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Reversing a Major Trend, Latino Birthrate in Arizona Declining

F364539 04: Marco Antonio rests in an incubator February 14, 2000 as his mother Claudia Chavarria waves in the new neonatal center in Agua Prieta, Mexico called Proyecto Neovida. In Arizona, state and federal data show that the birthrate among Latinas is declining. (Photo by Joe Raedle)Center and University Medical Center, also in Tucson. (Photo by Joe Raedle)

F364539 04: Marco Antonio rests in an incubator February 14, 2000 as his mother Claudia Chavarria waves in the new neonatal center in Agua Prieta, Mexico called Proyecto Neovida. In Arizona, state and federal data show that the birthrate among Latinas is declining. (Photo by Joe Raedle)Center and University Medical Center, also in Tucson. (Photo by Joe Raedle)

Reversing a national trend—and one of the major storylines of Latinos in the United States—Latinos in Arizona are having babies at a slower rate, state and federal data show.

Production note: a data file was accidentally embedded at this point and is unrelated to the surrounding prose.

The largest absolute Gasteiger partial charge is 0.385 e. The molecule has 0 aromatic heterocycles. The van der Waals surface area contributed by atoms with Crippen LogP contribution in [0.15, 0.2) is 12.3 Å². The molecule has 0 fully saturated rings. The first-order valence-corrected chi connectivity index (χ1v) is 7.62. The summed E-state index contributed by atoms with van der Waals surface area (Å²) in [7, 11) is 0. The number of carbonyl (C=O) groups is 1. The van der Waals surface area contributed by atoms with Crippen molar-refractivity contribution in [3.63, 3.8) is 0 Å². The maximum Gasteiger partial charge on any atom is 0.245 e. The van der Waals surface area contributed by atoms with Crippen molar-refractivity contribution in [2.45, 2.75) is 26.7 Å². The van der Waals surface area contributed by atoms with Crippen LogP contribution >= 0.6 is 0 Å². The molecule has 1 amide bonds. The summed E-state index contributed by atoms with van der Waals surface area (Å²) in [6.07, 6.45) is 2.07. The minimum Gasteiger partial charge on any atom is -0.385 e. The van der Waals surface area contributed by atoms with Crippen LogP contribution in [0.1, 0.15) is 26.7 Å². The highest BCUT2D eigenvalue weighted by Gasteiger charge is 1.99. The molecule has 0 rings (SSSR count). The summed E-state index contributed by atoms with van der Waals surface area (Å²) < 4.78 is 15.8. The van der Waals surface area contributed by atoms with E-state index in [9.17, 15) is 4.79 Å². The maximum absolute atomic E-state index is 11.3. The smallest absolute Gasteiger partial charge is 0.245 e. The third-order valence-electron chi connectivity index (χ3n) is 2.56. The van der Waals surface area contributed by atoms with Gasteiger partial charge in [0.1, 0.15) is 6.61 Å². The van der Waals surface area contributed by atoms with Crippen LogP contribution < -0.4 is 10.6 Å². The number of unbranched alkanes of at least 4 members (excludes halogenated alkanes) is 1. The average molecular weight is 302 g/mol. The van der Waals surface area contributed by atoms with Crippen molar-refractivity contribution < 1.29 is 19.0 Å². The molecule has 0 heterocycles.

The Arizona State Demographer's Office found that, from approximately 2000 to 2010, fertility rates for Latinas declined to 2.4 births per woman from three. 

The slowdown has demographers concerned about overall population growth trends for the state.

The drop was most pronounced for Latinas younger than 20 years old. Birthrates for Hispanic women 35 years and older increased slightly but are a relatively small portion of total births.

A senior demographer tells The Arizona Republic they have been anticipating this, but the magnitude is surprising.

The trend may be a carryover from neighboring Mexico. Carlos Vélez-Ibañez, director of the School of Transborder Studies at Arizona State University, told the newspaper that as Mexicans have become more educated and moved into cities, they have had fewer children.

He said the shift began in the 1960s, the paper reported.

Based on reporting by The Associated Press.

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